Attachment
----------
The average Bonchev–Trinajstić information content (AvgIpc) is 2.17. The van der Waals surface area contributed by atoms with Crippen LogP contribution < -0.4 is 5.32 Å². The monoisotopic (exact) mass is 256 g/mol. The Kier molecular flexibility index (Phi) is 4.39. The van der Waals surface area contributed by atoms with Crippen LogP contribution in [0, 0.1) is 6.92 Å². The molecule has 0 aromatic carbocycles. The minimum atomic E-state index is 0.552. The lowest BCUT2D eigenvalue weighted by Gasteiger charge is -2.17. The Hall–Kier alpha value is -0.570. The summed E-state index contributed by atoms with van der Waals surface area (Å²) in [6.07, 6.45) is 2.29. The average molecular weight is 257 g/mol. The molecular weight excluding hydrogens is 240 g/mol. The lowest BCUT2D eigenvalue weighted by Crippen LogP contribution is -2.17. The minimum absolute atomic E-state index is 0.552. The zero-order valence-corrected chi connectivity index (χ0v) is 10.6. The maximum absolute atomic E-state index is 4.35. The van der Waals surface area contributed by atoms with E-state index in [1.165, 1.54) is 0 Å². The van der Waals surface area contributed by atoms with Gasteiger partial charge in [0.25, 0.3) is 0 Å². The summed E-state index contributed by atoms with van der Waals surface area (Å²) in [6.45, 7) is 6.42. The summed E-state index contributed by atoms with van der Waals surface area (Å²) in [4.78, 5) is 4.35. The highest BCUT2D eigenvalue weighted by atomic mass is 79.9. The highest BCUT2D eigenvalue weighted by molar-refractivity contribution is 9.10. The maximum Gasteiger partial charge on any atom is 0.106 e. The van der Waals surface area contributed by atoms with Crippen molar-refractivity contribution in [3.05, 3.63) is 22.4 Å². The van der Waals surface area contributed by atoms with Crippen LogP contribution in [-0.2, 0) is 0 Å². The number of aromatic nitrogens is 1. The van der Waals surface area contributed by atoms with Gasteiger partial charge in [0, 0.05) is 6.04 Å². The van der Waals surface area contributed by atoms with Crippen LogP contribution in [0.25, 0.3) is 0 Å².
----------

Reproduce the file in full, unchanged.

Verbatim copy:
The average Bonchev–Trinajstić information content (AvgIpc) is 2.17. The van der Waals surface area contributed by atoms with Crippen LogP contribution < -0.4 is 5.32 Å². The monoisotopic (exact) mass is 256 g/mol. The Kier molecular flexibility index (Phi) is 4.39. The van der Waals surface area contributed by atoms with Crippen LogP contribution in [0, 0.1) is 6.92 Å². The molecule has 0 aromatic carbocycles. The minimum atomic E-state index is 0.552. The lowest BCUT2D eigenvalue weighted by Gasteiger charge is -2.17. The Hall–Kier alpha value is -0.570. The summed E-state index contributed by atoms with van der Waals surface area (Å²) in [6.07, 6.45) is 2.29. The average molecular weight is 257 g/mol. The molecular weight excluding hydrogens is 240 g/mol. The lowest BCUT2D eigenvalue weighted by Crippen LogP contribution is -2.17. The minimum absolute atomic E-state index is 0.552. The zero-order valence-corrected chi connectivity index (χ0v) is 10.6. The maximum absolute atomic E-state index is 4.35. The van der Waals surface area contributed by atoms with E-state index in [1.165, 1.54) is 0 Å². The van der Waals surface area contributed by atoms with Gasteiger partial charge in [0.25, 0.3) is 0 Å². The summed E-state index contributed by atoms with van der Waals surface area (Å²) in [6.45, 7) is 6.42. The summed E-state index contributed by atoms with van der Waals surface area (Å²) in [4.78, 5) is 4.35. The highest BCUT2D eigenvalue weighted by atomic mass is 79.9. The highest BCUT2D eigenvalue weighted by molar-refractivity contribution is 9.10. The maximum Gasteiger partial charge on any atom is 0.106 e. The van der Waals surface area contributed by atoms with Crippen molar-refractivity contribution in [3.05, 3.63) is 22.4 Å². The van der Waals surface area contributed by atoms with Crippen LogP contribution in [-0.2, 0) is 0 Å². The number of aromatic nitrogens is 1. The van der Waals surface area contributed by atoms with Gasteiger partial charge in [0, 0.05) is 6.04 Å². The van der Waals surface area contributed by atoms with Crippen LogP contribution in [0.25, 0.3) is 0 Å².